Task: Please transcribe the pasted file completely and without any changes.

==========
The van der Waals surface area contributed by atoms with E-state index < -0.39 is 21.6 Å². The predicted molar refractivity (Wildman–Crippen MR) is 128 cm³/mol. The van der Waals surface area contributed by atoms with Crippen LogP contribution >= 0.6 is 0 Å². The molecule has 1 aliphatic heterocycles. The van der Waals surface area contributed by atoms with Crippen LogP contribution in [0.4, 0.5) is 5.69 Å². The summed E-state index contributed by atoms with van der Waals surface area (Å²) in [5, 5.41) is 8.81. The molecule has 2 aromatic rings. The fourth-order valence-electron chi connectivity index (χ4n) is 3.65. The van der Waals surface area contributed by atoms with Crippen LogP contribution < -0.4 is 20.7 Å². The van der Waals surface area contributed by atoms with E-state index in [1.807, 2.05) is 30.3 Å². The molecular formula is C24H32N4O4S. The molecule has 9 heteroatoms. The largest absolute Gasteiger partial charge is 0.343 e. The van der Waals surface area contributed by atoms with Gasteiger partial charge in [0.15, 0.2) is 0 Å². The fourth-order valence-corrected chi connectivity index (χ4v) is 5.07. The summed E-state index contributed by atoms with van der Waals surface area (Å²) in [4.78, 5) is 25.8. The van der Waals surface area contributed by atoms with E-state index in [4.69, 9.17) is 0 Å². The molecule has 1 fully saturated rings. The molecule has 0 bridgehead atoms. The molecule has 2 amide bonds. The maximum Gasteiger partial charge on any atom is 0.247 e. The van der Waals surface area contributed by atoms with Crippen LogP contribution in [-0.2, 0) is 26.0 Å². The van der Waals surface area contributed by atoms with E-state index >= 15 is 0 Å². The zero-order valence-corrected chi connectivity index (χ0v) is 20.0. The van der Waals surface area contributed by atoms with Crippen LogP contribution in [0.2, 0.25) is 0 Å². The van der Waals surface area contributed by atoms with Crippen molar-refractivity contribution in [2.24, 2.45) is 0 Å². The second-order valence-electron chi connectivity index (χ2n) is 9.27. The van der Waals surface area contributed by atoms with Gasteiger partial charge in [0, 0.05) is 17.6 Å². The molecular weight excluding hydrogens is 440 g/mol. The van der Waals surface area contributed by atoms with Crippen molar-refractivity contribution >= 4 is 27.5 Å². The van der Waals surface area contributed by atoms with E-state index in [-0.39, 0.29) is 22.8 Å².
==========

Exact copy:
The van der Waals surface area contributed by atoms with E-state index < -0.39 is 21.6 Å². The predicted molar refractivity (Wildman–Crippen MR) is 128 cm³/mol. The van der Waals surface area contributed by atoms with Crippen LogP contribution >= 0.6 is 0 Å². The molecule has 1 aliphatic heterocycles. The van der Waals surface area contributed by atoms with Crippen LogP contribution in [0.4, 0.5) is 5.69 Å². The summed E-state index contributed by atoms with van der Waals surface area (Å²) in [5, 5.41) is 8.81. The molecule has 2 aromatic rings. The fourth-order valence-electron chi connectivity index (χ4n) is 3.65. The van der Waals surface area contributed by atoms with Crippen LogP contribution < -0.4 is 20.7 Å². The van der Waals surface area contributed by atoms with E-state index in [1.807, 2.05) is 30.3 Å². The molecular formula is C24H32N4O4S. The molecule has 9 heteroatoms. The largest absolute Gasteiger partial charge is 0.343 e. The van der Waals surface area contributed by atoms with Gasteiger partial charge in [0.15, 0.2) is 0 Å². The fourth-order valence-corrected chi connectivity index (χ4v) is 5.07. The summed E-state index contributed by atoms with van der Waals surface area (Å²) in [4.78, 5) is 25.8. The van der Waals surface area contributed by atoms with E-state index in [4.69, 9.17) is 0 Å². The molecule has 1 fully saturated rings. The molecule has 0 bridgehead atoms. The molecule has 2 amide bonds. The maximum Gasteiger partial charge on any atom is 0.247 e. The van der Waals surface area contributed by atoms with Crippen LogP contribution in [-0.2, 0) is 26.0 Å². The van der Waals surface area contributed by atoms with E-state index >= 15 is 0 Å². The zero-order valence-corrected chi connectivity index (χ0v) is 20.0. The van der Waals surface area contributed by atoms with Crippen LogP contribution in [0.2, 0.25) is 0 Å². The van der Waals surface area contributed by atoms with Crippen molar-refractivity contribution in [2.24, 2.45) is 0 Å². The second-order valence-electron chi connectivity index (χ2n) is 9.27. The van der Waals surface area contributed by atoms with Gasteiger partial charge in [0, 0.05) is 17.6 Å². The molecular weight excluding hydrogens is 440 g/mol. The van der Waals surface area contributed by atoms with Crippen molar-refractivity contribution >= 4 is 27.5 Å². The van der Waals surface area contributed by atoms with E-state index in [-0.39, 0.29) is 22.8 Å².